Gloria Steinem Is Skeptical of 'The Playboy Club'
One of the show's stars defends Steinem's allegations of sexism
*Steinem is now calling for a boycott of the show. 8.10.2011
The Players: Gloria Steinem, noted feminist, journalist and political activist; Amber Heard, star of NBC's upcoming show The Playboy Club
The Opening Serve: This fall, NBC is set to premiere The Playboy Club, which NBC describes as a series which "captures a time and place that challenged the social mores, where a visionary created an empire, and an icon changed American culture." Steinem, a one-time undercover Playboy bunny herself, isn't fully convinced. "The hierarchical response has two poles," she said in the Toronto Star. "The very worst men are into sado-masochism and the very best men are into nostalgia. So I think this is like the nostalgia industry." She goes on further in a Washington Post report Friday: "Are they aggrandizing the past in a nostalgic way, or are they really showing the problems of the past in order to show we have come forward," said Steinem. "Somehow I think the shows are not doing that [the latter]..."
Steinem's criticisms are the latest in a chorus of skepticism of the upcoming show. From groups like the Parents Television Council equating the show to porn addiction, to a Utah NBC affiliate dropping the show because of risque material, to Soup host Joel McHale calling it "'Mad Men' with boobs" and NPR's Linda Holmes's bafflement on the show's premise of female empowerment--the show has faced a variety of criticism on all fronts in anticipation of its fall premiere.
The Return Volley: In a report by E! yesterday, Amber Heard, one of the show's stars, had a few words of her own. "Our generation, it takes us by surprise when the Steinems of the world criticize us, I think because we are part of a generation of women who don't have to choose between combat boots and an apron. We can do it in heels." Heard believes that choice is empowering--as is the show. "There are many women who went on to do things, have careers, become entrepreneurs," Heard says in an article by The Hollywood Reporter. “There are women who have talked to us about their experience. I have yet to meet an ex-bunny who is disgruntled about her experience. I have talked to many women who look back fondly and are thankful for that experience." She goes on about the bunnies in the E! interview, "The [Playboy Bunnies] wanted their own fortune and they went out into the work force doing what they wanted to do. I could not be more empowered by that example, and I think denying women their sexuality is just as chauvinistic, if not worse."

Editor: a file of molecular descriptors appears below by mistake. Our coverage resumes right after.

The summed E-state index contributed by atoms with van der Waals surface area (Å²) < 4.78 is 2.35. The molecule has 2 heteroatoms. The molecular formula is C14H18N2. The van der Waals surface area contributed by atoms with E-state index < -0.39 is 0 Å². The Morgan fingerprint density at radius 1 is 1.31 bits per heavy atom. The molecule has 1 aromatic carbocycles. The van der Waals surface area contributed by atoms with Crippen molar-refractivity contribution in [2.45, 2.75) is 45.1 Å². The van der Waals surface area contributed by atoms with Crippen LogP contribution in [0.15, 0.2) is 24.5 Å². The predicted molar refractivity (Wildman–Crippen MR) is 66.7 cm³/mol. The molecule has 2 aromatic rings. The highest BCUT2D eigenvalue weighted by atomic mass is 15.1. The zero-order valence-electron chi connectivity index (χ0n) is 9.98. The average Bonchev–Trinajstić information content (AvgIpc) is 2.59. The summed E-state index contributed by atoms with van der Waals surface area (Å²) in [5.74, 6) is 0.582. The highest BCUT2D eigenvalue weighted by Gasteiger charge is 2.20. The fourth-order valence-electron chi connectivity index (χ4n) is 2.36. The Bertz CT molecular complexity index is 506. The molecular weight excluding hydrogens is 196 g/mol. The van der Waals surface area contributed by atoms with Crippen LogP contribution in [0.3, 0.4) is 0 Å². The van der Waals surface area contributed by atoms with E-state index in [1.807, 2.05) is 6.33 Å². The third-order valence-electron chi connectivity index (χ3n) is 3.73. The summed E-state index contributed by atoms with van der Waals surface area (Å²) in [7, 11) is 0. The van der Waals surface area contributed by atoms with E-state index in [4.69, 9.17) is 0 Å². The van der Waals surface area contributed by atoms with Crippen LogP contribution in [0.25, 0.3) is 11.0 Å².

NBC entertainment chief Robert Greenblatt stands by his star and his show. “What it has going for it is a recognizable brand that’s automatically going to draw attention to it, good or bad,” Greenblatt said in a report by Entertainment Weekly. “It’s a really fun soap with a crime element and I think it’s the right kind of thing for us to try.”
What They Say They're Fighting About: If The Playboy Club is guilty of nostalgia and thereby sexism. Steinem argues that shows like The Playboy Club and Mad Men can stray into nostalgia of that period and run the risk of glossing over the time's sexism. Heard, from her experience in meeting former bunnies, insists that the drive and ambition of these women will be portrayed in the show.
What They're Really Fighting About: If women's roles really have changed. Steinem argues that The Playboy Club and shows like it do not "show the past in order to show how far we've come forward." She's worried that, at the heart it, the show may be exploiting scantily-clad, attractive characters and its actresses--and that the men behind the show may be peddling as sexist a product as The Playboy Club it's trying to portray. Heard disagrees, saying that covering up would be sexist, and the freedom to pick which roles she wants is in itself, whether it be in a bunny suit or or not, a symbol of just how far women in Hollywood have come.
Who's Winning: Neither wins until the show comes out, but The Playboy Club and NBC are winning in the bigger picture. Steinem and the show's critics haven't seen the season yet, and their criticisms may just up the show's profile. On the other hand, Heard isn't doing herself any favors by comparing bunny notes with Steinem, someone who actually went undercover at the original club and someone who has fought for Heard's right to "do it in heels." Perhaps what Heard fails to see is that Steinem is criticizing the system and not Heard personally. The true winner may be NBC and the show's ratings--because both its detractors and enthusiasts will be tuning in to see if they were right (and if the other side was wrong).